Following the previous thread about lag, devaluations and j-curves now there is a real case of politicians versus economists. In this case France’s brand new president: Sarkozy and the European Central Bank (ECB).
I don’t want to appear one-sided with this guy. There are many likeable things in him, but there’s something bonapartist about him (yes, Napoleon Bonaparte was one of the predecessors of populism, IMHO). Even Angela Merkel, the gal that has raised the German’s economy and self-esteem, is a bit anxious about him.
different leaders, different perceptions
Sarkozy has decided to erode the ECB’s independence. In fact that’s a long tradition in French politics and Sego wouldn’t have done otherwise. I’m not the one to say that ECB’s decisions, taken by some economists inside that fortress, cannot be improved. (Wish I knew better than them) But i can see something inherently good from having economists insulated from politics.
Sarkozy is a clear opposer of a strong Euro. In his campaign he claimed he’d pressure ECB to force a devaluation and blamed the current exchange rate of all evils. It’s getting boring to hear that Brussels is blamed for everything local politicians don’t want to assume.
It’s true that the Euro is expensive and that hurts exports, but it is also true that means cheap energy, which Europe is highly dependent on. If the high exchange rate was a problem, it’d be only part of it.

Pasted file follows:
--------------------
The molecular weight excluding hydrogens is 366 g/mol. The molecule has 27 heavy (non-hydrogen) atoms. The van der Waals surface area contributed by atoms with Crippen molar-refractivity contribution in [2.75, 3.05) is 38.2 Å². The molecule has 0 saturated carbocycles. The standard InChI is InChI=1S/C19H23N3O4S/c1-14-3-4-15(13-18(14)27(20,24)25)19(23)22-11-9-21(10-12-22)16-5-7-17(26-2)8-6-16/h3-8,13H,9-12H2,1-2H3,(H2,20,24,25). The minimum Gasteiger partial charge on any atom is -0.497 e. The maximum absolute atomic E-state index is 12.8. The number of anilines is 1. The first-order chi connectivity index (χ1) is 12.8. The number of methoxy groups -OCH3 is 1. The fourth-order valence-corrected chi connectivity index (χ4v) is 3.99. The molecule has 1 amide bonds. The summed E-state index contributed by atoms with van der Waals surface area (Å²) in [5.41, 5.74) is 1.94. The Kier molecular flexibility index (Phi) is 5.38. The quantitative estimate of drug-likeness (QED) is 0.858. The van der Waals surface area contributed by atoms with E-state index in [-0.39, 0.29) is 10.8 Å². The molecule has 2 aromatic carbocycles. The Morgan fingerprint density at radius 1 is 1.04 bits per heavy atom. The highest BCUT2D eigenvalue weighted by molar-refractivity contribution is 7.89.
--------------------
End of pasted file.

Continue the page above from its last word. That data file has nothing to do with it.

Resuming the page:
Exports have been bad for France, but not that bad for Germany which is back in the road to growth (one million jobs created in the last year and a new exportation record), and they share the same exchange rate. Maybe there’s something related to a strong participation of the state in the economy, an inflated welfare state that makes for a nice way of living but leaves a huge bill to pay, or simply resistance to change, a very well known fright to loose a higly secured way of life that is not compatible with much needed reforms. (3 hour week, low spending in research and development, low inflation control…)
Don’t forget that most of exports and imports of the Euro zone are between member countries. And those interchanges are not affected by exchange rates. And many of the other countries, such as Spain (wish we had the strength of the French economy), have made steep reforms and changes, opening the economy, growing strongly (of course with a lot of structural problems but nonetheless strong growth), and reducing unemployment. Euro devaluations won’t help the French compete with the Germans or stop the relocation of industries that move to Eastern Europe seeking lower wages.
But it’s not only a exchange rate problem: there’s a new European scepticism there, similar to that experienced by Britons, but this time french-flavoured: “faire plier le BCE” (make it bend). Something about French self-economic determination and distrust of an Euro that is not maleable to political interests. (and remember: the loss of independence and thus credibility of the ECB would come with a cost too)
Trichet says: do not mess with the ECB
It’s funny that happens while the ECB’s president is a frenchman: Jean Claude Trichet.